Chicago Mayor-elect Brandon Johnson did not hide the fact that he was a progressive from voters, but they may not have known that he would favor letting illegal immigrants vote.
Johnson's platform states that he wants to “work with Gov. J.B. Pritzker and the Illinois General Assembly in Springfield to pass legislation that will allow all parents and taxpayers to vote in school board elections, regardless of citizenship status.”
It's an increasingly popular stance among progressives, who reason that since illegal immigrants are part of the local community and their children attend the local schools, they should have a say in their leadership even though they don't have official status in the U.S.
But progressives seem to forget that each and every illegal immigrant is breaking U.S. laws by their very presence in the country, which negates their "right" to have a say in how things are run.
If the U.S. was enforcing its immigration laws, they would be arrested, convicted and deported. Non-residents and those convicted of crimes do not get to vote, period.
Washington, D.C. is trying to do the same thing, allowing illegal immigrants to vote, but the vast majority of Congress has voted to block that plan, including most Democrats.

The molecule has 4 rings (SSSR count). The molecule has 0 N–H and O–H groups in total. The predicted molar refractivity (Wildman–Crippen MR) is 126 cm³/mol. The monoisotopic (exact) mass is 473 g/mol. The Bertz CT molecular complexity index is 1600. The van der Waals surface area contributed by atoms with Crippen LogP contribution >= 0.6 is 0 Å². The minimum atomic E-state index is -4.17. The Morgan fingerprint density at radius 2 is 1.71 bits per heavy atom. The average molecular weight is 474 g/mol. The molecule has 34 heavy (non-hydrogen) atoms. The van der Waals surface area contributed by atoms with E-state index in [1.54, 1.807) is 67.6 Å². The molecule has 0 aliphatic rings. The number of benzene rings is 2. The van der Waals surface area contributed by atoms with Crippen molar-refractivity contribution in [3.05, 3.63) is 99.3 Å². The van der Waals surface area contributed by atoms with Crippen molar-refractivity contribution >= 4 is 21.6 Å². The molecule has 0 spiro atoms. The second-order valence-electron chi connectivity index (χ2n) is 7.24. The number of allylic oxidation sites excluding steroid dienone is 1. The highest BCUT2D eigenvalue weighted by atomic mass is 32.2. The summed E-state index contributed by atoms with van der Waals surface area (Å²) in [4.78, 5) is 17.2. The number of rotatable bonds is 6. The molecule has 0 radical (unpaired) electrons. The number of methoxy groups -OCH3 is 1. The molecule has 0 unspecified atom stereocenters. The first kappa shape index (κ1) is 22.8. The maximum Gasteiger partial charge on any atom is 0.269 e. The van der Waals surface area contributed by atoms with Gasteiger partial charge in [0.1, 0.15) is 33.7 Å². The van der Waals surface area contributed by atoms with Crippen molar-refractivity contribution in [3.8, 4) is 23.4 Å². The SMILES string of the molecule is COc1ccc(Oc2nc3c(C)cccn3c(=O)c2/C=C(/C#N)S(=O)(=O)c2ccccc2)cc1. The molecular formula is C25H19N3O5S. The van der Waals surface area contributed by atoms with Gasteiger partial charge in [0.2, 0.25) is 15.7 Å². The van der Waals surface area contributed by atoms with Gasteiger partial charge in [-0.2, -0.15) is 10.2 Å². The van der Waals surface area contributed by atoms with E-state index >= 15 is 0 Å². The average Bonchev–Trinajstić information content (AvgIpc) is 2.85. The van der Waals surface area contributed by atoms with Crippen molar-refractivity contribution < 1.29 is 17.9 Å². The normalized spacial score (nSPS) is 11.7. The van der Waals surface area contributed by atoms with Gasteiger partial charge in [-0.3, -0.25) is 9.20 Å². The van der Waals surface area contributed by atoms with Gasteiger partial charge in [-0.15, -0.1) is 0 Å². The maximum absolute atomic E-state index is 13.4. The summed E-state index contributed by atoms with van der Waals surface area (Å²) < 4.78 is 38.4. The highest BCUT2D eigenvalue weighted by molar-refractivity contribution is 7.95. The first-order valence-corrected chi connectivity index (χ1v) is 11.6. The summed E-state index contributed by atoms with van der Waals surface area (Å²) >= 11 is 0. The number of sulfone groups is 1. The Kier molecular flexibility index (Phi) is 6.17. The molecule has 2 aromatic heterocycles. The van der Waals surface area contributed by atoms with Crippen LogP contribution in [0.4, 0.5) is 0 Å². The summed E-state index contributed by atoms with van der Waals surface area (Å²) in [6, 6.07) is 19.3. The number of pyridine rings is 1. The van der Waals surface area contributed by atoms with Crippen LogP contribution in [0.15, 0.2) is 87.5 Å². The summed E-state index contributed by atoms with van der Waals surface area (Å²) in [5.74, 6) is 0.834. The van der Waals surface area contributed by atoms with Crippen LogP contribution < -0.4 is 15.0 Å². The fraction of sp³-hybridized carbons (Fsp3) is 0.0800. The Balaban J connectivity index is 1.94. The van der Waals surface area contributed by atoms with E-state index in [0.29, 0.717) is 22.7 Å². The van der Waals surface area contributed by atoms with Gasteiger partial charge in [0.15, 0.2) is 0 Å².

It's not clear whether there is a way to block it in Chicago if Pritzker goes along.
It's an idea that if adopted locally, could spread to the state or even federal level with enough support.
Along with illegal immigrant voting rights, Johnson also wants to use taxpayer funds to give semi-permanent housing to illegal immigrants and to abolish the gang database in the city.
He claims the existence of the gang database “punish[es] Black and Brown communities without the right to due process.”
While having the gang database is a help in fighting gang-related crime in the city, critics have argued that it is full of errors and that until 2021, there wasn't even a way for someone to challenge their inclusion on the list if it is wrong.
A Chicago Tribune article from that time chronicled a police officer who couldn't get promoted because he was on the list and a minister who found out he was also erroneously on the list when he was pulled over.
Maybe instead of getting rid of the tool altogether, Johnson could use resources to make it more accurate, because Chicago needs all the help it can get fighting gangs which are responsible for most of the shootings in the city.
Progressive solutions that excuse crime and even reward it will never work in Chicago or any city, and Johnson is about to find that out just like Lori Lightfoot and his other predecessors did.